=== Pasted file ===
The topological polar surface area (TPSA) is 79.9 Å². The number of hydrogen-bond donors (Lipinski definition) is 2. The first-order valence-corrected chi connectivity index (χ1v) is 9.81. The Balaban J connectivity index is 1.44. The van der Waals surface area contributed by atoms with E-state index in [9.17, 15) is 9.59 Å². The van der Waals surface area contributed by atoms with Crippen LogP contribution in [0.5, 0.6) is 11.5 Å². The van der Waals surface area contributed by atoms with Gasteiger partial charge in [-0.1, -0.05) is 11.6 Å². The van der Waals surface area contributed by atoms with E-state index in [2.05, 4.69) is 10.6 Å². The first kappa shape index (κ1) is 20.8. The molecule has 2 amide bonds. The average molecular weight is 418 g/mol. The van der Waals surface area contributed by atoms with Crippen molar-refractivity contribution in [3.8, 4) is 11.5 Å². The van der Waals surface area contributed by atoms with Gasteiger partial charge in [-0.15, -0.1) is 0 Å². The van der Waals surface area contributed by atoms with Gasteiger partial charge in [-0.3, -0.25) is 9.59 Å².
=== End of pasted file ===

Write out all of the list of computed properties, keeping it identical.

The topological polar surface area (TPSA) is 79.9 Å². The number of hydrogen-bond donors (Lipinski definition) is 2. The first-order valence-corrected chi connectivity index (χ1v) is 9.81. The Balaban J connectivity index is 1.44. The van der Waals surface area contributed by atoms with E-state index in [9.17, 15) is 9.59 Å². The van der Waals surface area contributed by atoms with Crippen LogP contribution in [0.5, 0.6) is 11.5 Å². The van der Waals surface area contributed by atoms with Gasteiger partial charge in [-0.1, -0.05) is 11.6 Å². The van der Waals surface area contributed by atoms with E-state index in [2.05, 4.69) is 10.6 Å². The first kappa shape index (κ1) is 20.8. The molecule has 2 amide bonds. The average molecular weight is 418 g/mol. The van der Waals surface area contributed by atoms with Crippen molar-refractivity contribution in [3.8, 4) is 11.5 Å². The van der Waals surface area contributed by atoms with Gasteiger partial charge in [-0.15, -0.1) is 0 Å². The van der Waals surface area contributed by atoms with Gasteiger partial charge in [-0.3, -0.25) is 9.59 Å².